Posted: February 11th, 2023

Exercise 2: Standard Atmosphere – Airspeed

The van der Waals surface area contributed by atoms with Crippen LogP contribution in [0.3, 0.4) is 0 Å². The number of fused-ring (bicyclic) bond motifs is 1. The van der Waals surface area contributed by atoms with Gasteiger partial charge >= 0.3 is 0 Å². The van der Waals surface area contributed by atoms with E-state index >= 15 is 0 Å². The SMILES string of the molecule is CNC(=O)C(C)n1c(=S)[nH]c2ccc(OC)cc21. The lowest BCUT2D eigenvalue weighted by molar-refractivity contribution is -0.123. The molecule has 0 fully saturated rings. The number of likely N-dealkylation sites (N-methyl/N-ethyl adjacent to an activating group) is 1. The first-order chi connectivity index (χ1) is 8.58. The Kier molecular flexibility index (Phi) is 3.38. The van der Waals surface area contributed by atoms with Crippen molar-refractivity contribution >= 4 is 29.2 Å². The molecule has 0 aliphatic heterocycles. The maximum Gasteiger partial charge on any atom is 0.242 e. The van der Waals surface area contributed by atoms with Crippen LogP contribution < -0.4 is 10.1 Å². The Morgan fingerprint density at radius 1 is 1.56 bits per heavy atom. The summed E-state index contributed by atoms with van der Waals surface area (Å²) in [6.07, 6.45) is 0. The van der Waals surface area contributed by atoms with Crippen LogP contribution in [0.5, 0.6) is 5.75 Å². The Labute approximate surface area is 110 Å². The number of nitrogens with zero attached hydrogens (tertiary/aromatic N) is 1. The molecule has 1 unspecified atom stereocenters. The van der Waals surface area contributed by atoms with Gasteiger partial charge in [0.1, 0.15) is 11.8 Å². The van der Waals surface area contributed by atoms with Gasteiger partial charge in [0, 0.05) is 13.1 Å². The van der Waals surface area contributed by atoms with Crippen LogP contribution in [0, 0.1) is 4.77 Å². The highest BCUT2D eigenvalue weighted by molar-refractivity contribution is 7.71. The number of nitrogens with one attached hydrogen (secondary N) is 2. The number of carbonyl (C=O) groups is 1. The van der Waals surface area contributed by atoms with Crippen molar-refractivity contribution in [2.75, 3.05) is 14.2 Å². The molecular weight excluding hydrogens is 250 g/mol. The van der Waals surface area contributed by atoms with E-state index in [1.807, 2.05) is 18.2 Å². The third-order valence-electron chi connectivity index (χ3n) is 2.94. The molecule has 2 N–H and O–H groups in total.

Exercise 2: Standard Atmosphere – AirspeedThe first part of this week’s assignment is to choose and research an airport of interest. This can be an airfield near you or an interesting place you always wanted to explore further. The important thing is that it should have some regular weather reporting capability, in order to enable your research. For your research you can utilize the official FAA Airport/Facility Directory or any suitable and available online flight planning software, such as: or (AOPA’s flight planning tool has the advantage of directly depicting current weather as well).For weather information, you can use the official NOAA aviation weather from or any other available flight planning tool – see AOPA link above. Notice that un-decoded METAR temperatures are usually given in °C; however, if using the AOPA tool, the weather report will already be translated for you with temperatures in °F and altimeter setting given by an A followed by four digits for the in Hg setting with two decimals. See picture below.)1. Selected Airfield:2. ICAO identifier (the ICAO identifier is the 4-letter airport code, starting with a ‘K’ for the continental US):3. Field elevation [ft MSL] (field elevation can be found in the location information section at or the overview section at AOPA’s flight planning tool):4. Current weather report at the time of work on this assignment:            a) Date and time:            b) Current altimeter setting [in Hg]:            c) Current temperature [°F or °C, but stay consistent]:When operating at an airfield within the US, the altimeter is adjusted according to current conditions (i.e. the reported altimeter setting that you found) in order to always indicate the correct field elevation when on the ground. Therefore, you indicated altitude will remain equal to your field elevation when being on the surface of that airfield, but your pressure altitude will be subject to change depending on changes in the altimeter setting.A. Using your researched data, find the Pressure Altitude of your airfield [ft]. Use the found altimeter setting and the rule of thumb lapse rate of 1 in Hg = 1000 ft, i.e. 00.01 in Hg = 10 ft change from the field elevation, with standard atmospheric altimeter setting being 29.92 in Hg (see also tutorial and example problems). Keep in mind that an increase in altimeter setting above standard will lead to a positive shift of Indicated Altitude above Pressure Altitude (or in other words, a lower pressure altitude than what is indicated) and vice versa.Note: In some cases (low field elevation, coupled with high altimeter setting) it may lead to negative pressure altitudes, which is completely correct. However, to allow further work in the atmospheric table excerpt in your textbook (Table 2.1, which does not include the negative values), you may change your altimeter setting in 4.b) to a lower value (please include a note) for all further work or select a different airfield (preferably above 1000’ MSL).B. Based on your determined pressure altitude, find the Pressure Ratio, (delta), in the Standard Atmosphere Table (“Flight Theory and Aerodynamics”, Table 2.1). Interpolate as necessary.C. Using your researched current temperature and the known standard sea level temperature, determine the Temperature Ratio, (theta). (Remember to convert °F or °Cinto an absolute temperature, i.e. °R or °K, and stay consistent within one system of measurement.)D. From your B and C results, find the Density Ratio, (sigma).E. With your D result, re-enter the Standard Atmosphere Table (“Flight Theory and Aerodynamics”, Table 2.1) to find the corresponding Density Altitude. Interpolate as necessary.Notice that the above relationships between Indicated, Pressure, Temperature, and Density Altitudes hold for any point in the atmosphere, not just for aircraft on the surface of an airfield. If atmospheric conditions such as altimeter setting and temperature or temperature offset are known, any Indicated Altitude can be converted in a similar way.One aspect that wasn’t addressed so far in our calculations is humidity. Although not part of the in “Flight Theory and Aerodynamics” introduced Standard Atmospheric table, changes in humidity can greatly influence Density Altitude and lead to decreases in performance of the engines, for example.F. To highlight the influence of humidity on air density, enter your airfield (elevation) and weather data (temperature and altimeter setting) into the online density altitude calculator tool (Make sure to select the correct units in the top/input area of the calculator and read the correct units in the bottom/results area).            I) Find Density Altitude [ft] with 0% relative humidity.            II) Find Density Altitude [ft] with 100% relative humidity.            III) Compare your findings I) and II). Describe what effects humidity has on air density.In the second part of this module’s assignment we will revisit our takeoff conditions from module 1. This time, we will take a closer look into the speeds involved. Let’s assume the given 150 kts lift-off speed was the indicated value in the cockpit, i.e. the Indicated Airspeed [KIAS].G. Find the Calibrated Lift-Off Speed [KCAS] using the chart below, which is a typical example of an aircraft position error correction chart. (Consider that the gear would obviously still be in the down position at lift-off).H. Find the Equivalent Lift-Off Speed [KEAS] using yourCalibrated Airspeed from G above and the Pressure Altitude for your selected airfield (from A). (Compressibility Correction Chart, see “Flight Theory and Aerodynamics”, Fig. 2.6).Comment on your findings in H. Why was/wasn’t the Compressibility Effect in your case negligible?I. Find the True Lift-Off Speed [KTAS] (use the Density Ratio  found in D).J. Calculate the Dynamic Pressure ‘q’ [lb/ft2], based on the TAS above. (Dynamic Pressure definition and formula can be reviewed in “Flight Theory and Aerodynamics” page 22; make sure to use a formula consistent with a Lift-Off Speed in kts).